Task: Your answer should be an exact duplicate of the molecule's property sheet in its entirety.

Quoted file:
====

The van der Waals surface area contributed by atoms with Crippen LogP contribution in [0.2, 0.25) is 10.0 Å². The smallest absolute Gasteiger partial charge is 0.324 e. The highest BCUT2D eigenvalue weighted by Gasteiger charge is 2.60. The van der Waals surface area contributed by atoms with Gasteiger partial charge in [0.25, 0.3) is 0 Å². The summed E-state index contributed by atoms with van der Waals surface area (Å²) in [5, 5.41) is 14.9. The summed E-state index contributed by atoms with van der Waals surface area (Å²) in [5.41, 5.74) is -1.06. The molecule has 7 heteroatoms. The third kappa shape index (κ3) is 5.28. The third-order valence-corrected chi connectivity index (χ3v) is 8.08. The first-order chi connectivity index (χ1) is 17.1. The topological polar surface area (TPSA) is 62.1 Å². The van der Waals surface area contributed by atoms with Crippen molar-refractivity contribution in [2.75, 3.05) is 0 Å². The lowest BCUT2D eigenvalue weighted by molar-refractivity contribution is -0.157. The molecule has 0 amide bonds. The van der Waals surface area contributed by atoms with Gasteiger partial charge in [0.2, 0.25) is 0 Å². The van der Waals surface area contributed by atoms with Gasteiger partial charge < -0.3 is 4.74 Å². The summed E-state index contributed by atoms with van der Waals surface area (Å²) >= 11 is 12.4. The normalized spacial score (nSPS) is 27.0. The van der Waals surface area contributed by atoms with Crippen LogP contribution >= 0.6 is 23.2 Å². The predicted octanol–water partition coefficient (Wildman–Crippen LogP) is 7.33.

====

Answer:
The van der Waals surface area contributed by atoms with Crippen LogP contribution in [0.2, 0.25) is 10.0 Å². The smallest absolute Gasteiger partial charge is 0.324 e. The highest BCUT2D eigenvalue weighted by Gasteiger charge is 2.60. The van der Waals surface area contributed by atoms with Gasteiger partial charge in [0.25, 0.3) is 0 Å². The summed E-state index contributed by atoms with van der Waals surface area (Å²) in [5, 5.41) is 14.9. The summed E-state index contributed by atoms with van der Waals surface area (Å²) in [5.41, 5.74) is -1.06. The molecule has 7 heteroatoms. The third kappa shape index (κ3) is 5.28. The third-order valence-corrected chi connectivity index (χ3v) is 8.08. The first-order chi connectivity index (χ1) is 17.1. The topological polar surface area (TPSA) is 62.1 Å². The van der Waals surface area contributed by atoms with Crippen molar-refractivity contribution in [2.75, 3.05) is 0 Å². The lowest BCUT2D eigenvalue weighted by molar-refractivity contribution is -0.157. The molecule has 0 amide bonds. The van der Waals surface area contributed by atoms with Gasteiger partial charge in [0.2, 0.25) is 0 Å². The van der Waals surface area contributed by atoms with Gasteiger partial charge < -0.3 is 4.74 Å². The summed E-state index contributed by atoms with van der Waals surface area (Å²) >= 11 is 12.4. The normalized spacial score (nSPS) is 27.0. The van der Waals surface area contributed by atoms with Crippen LogP contribution >= 0.6 is 23.2 Å². The predicted octanol–water partition coefficient (Wildman–Crippen LogP) is 7.33.